Ever the leader, w (and warren Buffett and countless others) now shows us why.
This sweepstakes is sponsored by Orbitz worldwide, Inc., 500 w Madison Street, Chicago, IL 60661 (“Sponsor” or “Orbitz”).
As for w: Juergen Teller outfits a model in his rural fall fashion story with a similarly shaded long wig.
Kate w: Sarah Palin needs to be able to define accurately terms like socialism before she gets to throw them around as weapons.
It creates a new visa category, a w visa, for non-farm temporary workers in areas like janitorial services, construction, retail.
Then tell me, w'at for they bounce' our Fidle, and let Carron got 'is place?
Look at 'is 'orse,—w'ich it aren't; it's a snyle, that's w'at it is.
He's kinder ailin, an I fetched daown some roots 'n yarbs as uster dew him a sight o' good, w'en he was ter hum.
Eh, but the w'ys o' the Almichty are truly no to be mizzered by mortal line!
The maltery, where w and X Companies were billeted, was one of the best billets they had been in for some time.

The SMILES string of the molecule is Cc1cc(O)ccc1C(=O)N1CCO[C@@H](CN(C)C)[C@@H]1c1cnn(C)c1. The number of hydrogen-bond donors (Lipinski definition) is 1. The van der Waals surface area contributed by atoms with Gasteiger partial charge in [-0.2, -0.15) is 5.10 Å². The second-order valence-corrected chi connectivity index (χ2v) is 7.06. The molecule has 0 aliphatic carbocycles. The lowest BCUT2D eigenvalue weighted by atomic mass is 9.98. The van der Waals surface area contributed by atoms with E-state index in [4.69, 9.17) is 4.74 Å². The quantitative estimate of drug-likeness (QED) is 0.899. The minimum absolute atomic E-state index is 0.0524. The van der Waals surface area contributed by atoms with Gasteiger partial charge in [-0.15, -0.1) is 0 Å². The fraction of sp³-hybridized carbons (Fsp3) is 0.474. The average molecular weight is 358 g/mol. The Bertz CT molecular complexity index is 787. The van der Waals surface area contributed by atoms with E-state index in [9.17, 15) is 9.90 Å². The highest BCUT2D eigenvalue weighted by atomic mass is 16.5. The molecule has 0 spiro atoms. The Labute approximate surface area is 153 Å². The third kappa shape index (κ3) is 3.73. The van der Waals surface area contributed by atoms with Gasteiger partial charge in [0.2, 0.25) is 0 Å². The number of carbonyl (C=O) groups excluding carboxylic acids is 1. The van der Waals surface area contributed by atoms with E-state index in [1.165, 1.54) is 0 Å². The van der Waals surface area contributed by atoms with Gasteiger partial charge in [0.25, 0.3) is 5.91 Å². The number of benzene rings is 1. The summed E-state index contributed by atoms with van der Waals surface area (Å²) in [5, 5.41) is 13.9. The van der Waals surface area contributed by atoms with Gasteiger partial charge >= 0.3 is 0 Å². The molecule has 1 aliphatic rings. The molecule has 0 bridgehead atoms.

not in the Roman alphabet, but the Modern English sound it represents is close to the devocalized consonant expressed by Roman -U- or -V-. In Old English, this originally was written -uu-, but by 8c. began to be expressed by the runic character wyn (Kentish wen), which looked like this: ƿ (the character is a late addition to the online font set and doesn't display properly on many computers, so it's something like a cross between lower-case -p- and a reversed -y-). In 11c., Norman scribes introduced -w-, a ligatured doubling of Roman -u- which had been used on the continent for the Germanic "w" sound, and wyn disappeared c.1300. -W- is not properly a letter in the modern French alphabet, and it is used there only in borrowed foreign words, e.g. wagon, weekend, Western, whisky, wombat.
The symbol for the element tungsten.
Abbreviation of width
A hard, gray to white metallic element that is very resistant to corrosion. It has the highest melting point of all elements, and it retains its strength at high temperatures. It is used to make light-bulb filaments and to increase the hardness and strength of steel. Atomic number 74; atomic weight 183.84; melting point 3,410°C; boiling point 5,900°C; specific gravity 19.3 (20°C); valence 2, 3, 4, 5, 6. Also called wolfram. See Periodic Table.